Week One Review

Published by Chapster on 2006/3/11 (2499 reads)
"Thoughtfully, the Baal Shem Tov replied, I answer your questions with stories because salvation lies in remembrance. The will to remember may be the first and most important step on the healing path."

- From The Healing Art of Storytelling by Richard Stone

In this session we asked you to prepare a time line. One of the things you may have noticed was that there were times in your life which you quickly and easily recalled. Other times you couldn't remember much at all. These absences of remembrance are as important and meaningful as what you did recall. It's our goal to round out our self-knowledge so that our life review can have fuller meaning.

The time line constitutes the skeleton of your life review. It is very important and hopefully, over the weeks, you will find yourself revisiting and revising it. One aspect that is significant about the time line is that it gives you the opportunity to correlate the events of your life with the events of history. For instance, the impact of the Great Depression was profound and long-standing on our families. Some of us grew up with parents who went beyond frugality in material matters and became obsessed with them. In many cases, the history of our society intersects with our personal stories. This is something to keep in mind.

Also, as you examine your life story, especially in the coming weeks, be aware that our perception of our lives changes over time. Many who have been divorced, for instance, say of their former spouse, "When I first got married, I just knew she was the one for me. Now, I realize that I never even knew her, even over all those years." The sense of connection that was initially there is now absent. So also, an event initially perceived as tragic may, in fact, set us on the path of new hope and meaning.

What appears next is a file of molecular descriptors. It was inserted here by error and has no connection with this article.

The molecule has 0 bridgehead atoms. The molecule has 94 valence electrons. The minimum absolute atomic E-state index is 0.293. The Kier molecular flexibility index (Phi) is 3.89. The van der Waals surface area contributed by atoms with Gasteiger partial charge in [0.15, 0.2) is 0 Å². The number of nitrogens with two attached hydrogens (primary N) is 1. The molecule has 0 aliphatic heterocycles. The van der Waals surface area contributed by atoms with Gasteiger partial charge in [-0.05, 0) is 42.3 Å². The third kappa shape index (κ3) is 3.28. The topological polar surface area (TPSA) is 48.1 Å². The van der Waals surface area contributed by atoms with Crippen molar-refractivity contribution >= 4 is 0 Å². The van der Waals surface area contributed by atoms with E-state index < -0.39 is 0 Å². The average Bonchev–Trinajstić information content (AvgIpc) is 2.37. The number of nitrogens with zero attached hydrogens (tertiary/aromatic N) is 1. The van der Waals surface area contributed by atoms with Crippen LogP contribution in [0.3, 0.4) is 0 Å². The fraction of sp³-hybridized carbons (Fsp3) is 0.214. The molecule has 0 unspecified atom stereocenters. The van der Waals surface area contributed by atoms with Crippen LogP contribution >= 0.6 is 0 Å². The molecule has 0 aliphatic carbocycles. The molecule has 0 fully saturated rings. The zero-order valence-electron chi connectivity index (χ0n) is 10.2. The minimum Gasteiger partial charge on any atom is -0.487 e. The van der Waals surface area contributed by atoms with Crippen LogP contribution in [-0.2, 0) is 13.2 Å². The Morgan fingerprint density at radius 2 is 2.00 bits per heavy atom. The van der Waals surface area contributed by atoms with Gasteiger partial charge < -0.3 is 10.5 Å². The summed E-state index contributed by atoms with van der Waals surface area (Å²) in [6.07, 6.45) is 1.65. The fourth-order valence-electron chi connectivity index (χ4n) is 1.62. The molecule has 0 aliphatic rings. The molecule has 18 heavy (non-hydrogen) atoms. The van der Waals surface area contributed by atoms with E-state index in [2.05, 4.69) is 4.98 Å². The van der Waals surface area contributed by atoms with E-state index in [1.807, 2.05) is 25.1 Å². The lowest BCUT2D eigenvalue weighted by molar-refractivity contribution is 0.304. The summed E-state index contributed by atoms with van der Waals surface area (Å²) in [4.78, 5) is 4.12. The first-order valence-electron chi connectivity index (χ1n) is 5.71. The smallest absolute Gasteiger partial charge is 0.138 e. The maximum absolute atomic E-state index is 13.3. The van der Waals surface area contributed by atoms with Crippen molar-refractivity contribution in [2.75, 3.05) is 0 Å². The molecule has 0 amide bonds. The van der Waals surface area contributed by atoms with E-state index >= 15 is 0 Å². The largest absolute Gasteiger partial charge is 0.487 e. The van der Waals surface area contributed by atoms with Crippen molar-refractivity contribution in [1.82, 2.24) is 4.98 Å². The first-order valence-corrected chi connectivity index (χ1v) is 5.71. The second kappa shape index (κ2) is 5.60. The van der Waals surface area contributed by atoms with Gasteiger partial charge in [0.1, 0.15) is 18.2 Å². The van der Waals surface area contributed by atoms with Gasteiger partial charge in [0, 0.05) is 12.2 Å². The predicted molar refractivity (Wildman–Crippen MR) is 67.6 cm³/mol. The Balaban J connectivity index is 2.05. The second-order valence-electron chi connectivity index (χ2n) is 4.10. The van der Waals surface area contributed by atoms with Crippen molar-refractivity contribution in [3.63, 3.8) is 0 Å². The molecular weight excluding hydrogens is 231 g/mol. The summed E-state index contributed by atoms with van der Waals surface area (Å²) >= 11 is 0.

Sometimes a memory may be painful. Occasionally, they are so painful or haunting that we may attempt to block them out or hold them at a distance. This is natural. We want to affirm the human tendency to push these thoughts away. Denial is a valuable protective mechanism. Still, unless we find some way to remember the event, acknowledge its power over us, and proceed to engage it, it will leave an arena of our lives, and our stories, scarred and troubled. We would not expect you to work through these painful memories in our class. For those who may have experiences of abuse or other very painful events from the past, we suggest that you do not try to re-visit these places alone. Contact a counselor, therapist, or other qualified professional to help you work through these especially difficult areas.

We do invite you, however, to give yourself permission to begin a process of being honest about difficult areas from the past and start to find meaningful ways to take away the power of the episode. One way to dethrone the power of this thorn is to begin by telling this situation in a journal or letter to yourself. Then, when you feel ready, share it with someone you trust who will listen to you. Allow others to share your pain and to affirm your heartache.

One of the most significant ways to expand our understanding of our story is to look at family pictures. They are filled with information. Your assignment this week is to choose significant photos from your past and to select 3-5 pictures that express some important aspect, person, or event in your life. Finally, we have given you a list of questions that may help jog your memories in this coming week. A few of the questions are suggested in the excellent book, To Our Children's Children: Preserving Family Histories for Generations to Come, by Bob Greene and D.G. Fulford (Doubleday, 1993). We heartily recommend this book.
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